PGI products 'to be protected post-Brexit'

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Jessica Ransom


PGI products 'to be protected post-Brexit'

Protected name products will maintain European protection from imitations as long as the UK does the same for EU products

PGI products 'to be protected post-Brexit'

Jersey Royal potatoes have Protected Designation of Origin (PDO) status



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Fresh produce protected name products such as Jersey Royal potatoes and Fenland celery should maintain their protected status post-Brexit as long as the UK reciprocates the deal for EU products.

According to the latest AHDB Horizon report, which examines the potential impact of Brexit on industry products with Protected Geographical Indication (PGI), Defra recognises the benefits of protecting traditional and geographical food products and will seek to protect this following Brexit.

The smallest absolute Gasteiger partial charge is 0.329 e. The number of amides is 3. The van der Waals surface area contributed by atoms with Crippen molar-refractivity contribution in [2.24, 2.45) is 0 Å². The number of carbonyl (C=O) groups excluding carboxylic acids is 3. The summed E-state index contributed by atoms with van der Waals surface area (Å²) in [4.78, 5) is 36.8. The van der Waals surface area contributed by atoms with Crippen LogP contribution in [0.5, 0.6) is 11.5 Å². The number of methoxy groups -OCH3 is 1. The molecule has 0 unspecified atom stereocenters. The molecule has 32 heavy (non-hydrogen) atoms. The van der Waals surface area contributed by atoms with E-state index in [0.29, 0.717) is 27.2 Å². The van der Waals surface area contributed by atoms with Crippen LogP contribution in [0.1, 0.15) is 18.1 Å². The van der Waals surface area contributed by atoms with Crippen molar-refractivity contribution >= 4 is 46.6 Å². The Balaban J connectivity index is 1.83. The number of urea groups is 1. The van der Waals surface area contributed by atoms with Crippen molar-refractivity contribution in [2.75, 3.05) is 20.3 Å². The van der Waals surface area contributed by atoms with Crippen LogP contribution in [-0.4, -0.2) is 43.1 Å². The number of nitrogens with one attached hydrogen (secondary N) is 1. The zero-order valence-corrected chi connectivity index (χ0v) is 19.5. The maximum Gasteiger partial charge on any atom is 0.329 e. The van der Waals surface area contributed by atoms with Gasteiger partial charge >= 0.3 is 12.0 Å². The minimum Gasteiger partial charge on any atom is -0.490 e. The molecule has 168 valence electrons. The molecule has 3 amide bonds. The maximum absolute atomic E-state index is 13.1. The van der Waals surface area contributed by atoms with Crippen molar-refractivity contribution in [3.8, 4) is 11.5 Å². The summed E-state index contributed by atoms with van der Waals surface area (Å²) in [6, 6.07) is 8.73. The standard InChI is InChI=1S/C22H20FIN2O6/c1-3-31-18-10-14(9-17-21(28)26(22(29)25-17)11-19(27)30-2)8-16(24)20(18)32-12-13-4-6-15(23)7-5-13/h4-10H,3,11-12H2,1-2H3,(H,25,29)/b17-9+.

The study analysed how leaving the EU will impact the UK’s ability to categorise foodstuffs under the three existing EU PGI schemes. The schemes exist to allow producers to differentiate their produce and improve competitiveness and profitability.

Kathy Roussel, head of AHDB Brussels office and co-author of the Horizon report, said: “Defra recognises the benefits of protecting traditional and geographical food products and has confirmed that this protection will remain while the UK is a member of the EU.

"A team is also in place to look at how best to protect these products post-Brexit. When the UK leaves the EU, registered protected food names should be able to benefit from EU protection against imitation, provided there is a reciprocal agreement between the UK and the EU.”

Currently, the UK has 61 registered PGI products with 17 applications in progress. The number of registered products is relatively low compared to other European countries according to the AHDB. 

Once a product has been registered at a European level it is given protection against imitation throughout the EU. It can take up to four years for the name to be legally protected but once approved, it is granted indefinitely.

Producers from countries outside of the EU must already have a protected status on their product in their home country. The UK would therefore need to set up its own national approval scheme before producers could apply to the European Commission.

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